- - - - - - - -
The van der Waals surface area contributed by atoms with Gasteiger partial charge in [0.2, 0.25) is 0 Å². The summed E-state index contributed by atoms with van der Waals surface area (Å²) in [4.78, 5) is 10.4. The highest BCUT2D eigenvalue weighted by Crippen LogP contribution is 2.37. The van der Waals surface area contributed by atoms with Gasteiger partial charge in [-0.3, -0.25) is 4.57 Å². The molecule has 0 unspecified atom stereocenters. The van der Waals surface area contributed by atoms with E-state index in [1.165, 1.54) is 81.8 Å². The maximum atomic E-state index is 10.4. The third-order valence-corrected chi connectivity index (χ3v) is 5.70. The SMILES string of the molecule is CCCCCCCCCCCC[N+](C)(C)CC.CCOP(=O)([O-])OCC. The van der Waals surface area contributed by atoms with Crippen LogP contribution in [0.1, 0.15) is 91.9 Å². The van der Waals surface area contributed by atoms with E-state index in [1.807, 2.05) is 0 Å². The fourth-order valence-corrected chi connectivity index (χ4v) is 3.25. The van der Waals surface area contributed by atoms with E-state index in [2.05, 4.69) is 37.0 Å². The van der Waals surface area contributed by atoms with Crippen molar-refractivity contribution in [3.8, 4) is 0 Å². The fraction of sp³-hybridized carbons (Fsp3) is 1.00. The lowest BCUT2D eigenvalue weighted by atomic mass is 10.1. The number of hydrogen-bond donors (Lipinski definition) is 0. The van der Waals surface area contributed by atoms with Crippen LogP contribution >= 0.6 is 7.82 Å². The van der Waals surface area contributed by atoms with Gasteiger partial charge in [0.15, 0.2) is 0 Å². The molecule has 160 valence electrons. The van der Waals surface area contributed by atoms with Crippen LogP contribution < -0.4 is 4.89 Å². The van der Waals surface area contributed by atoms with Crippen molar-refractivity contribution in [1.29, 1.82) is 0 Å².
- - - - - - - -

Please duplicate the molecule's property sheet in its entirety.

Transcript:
The van der Waals surface area contributed by atoms with Gasteiger partial charge in [0.2, 0.25) is 0 Å². The summed E-state index contributed by atoms with van der Waals surface area (Å²) in [4.78, 5) is 10.4. The highest BCUT2D eigenvalue weighted by Crippen LogP contribution is 2.37. The van der Waals surface area contributed by atoms with Gasteiger partial charge in [-0.3, -0.25) is 4.57 Å². The molecule has 0 unspecified atom stereocenters. The van der Waals surface area contributed by atoms with E-state index in [1.165, 1.54) is 81.8 Å². The maximum atomic E-state index is 10.4. The third-order valence-corrected chi connectivity index (χ3v) is 5.70. The SMILES string of the molecule is CCCCCCCCCCCC[N+](C)(C)CC.CCOP(=O)([O-])OCC. The van der Waals surface area contributed by atoms with Crippen LogP contribution in [0.1, 0.15) is 91.9 Å². The van der Waals surface area contributed by atoms with E-state index in [1.807, 2.05) is 0 Å². The fourth-order valence-corrected chi connectivity index (χ4v) is 3.25. The van der Waals surface area contributed by atoms with E-state index in [2.05, 4.69) is 37.0 Å². The van der Waals surface area contributed by atoms with Crippen molar-refractivity contribution in [3.8, 4) is 0 Å². The fraction of sp³-hybridized carbons (Fsp3) is 1.00. The lowest BCUT2D eigenvalue weighted by atomic mass is 10.1. The number of hydrogen-bond donors (Lipinski definition) is 0. The van der Waals surface area contributed by atoms with Crippen LogP contribution >= 0.6 is 7.82 Å². The van der Waals surface area contributed by atoms with Gasteiger partial charge in [0.15, 0.2) is 0 Å². The molecule has 160 valence electrons. The van der Waals surface area contributed by atoms with Crippen LogP contribution < -0.4 is 4.89 Å². The van der Waals surface area contributed by atoms with Crippen molar-refractivity contribution in [1.29, 1.82) is 0 Å².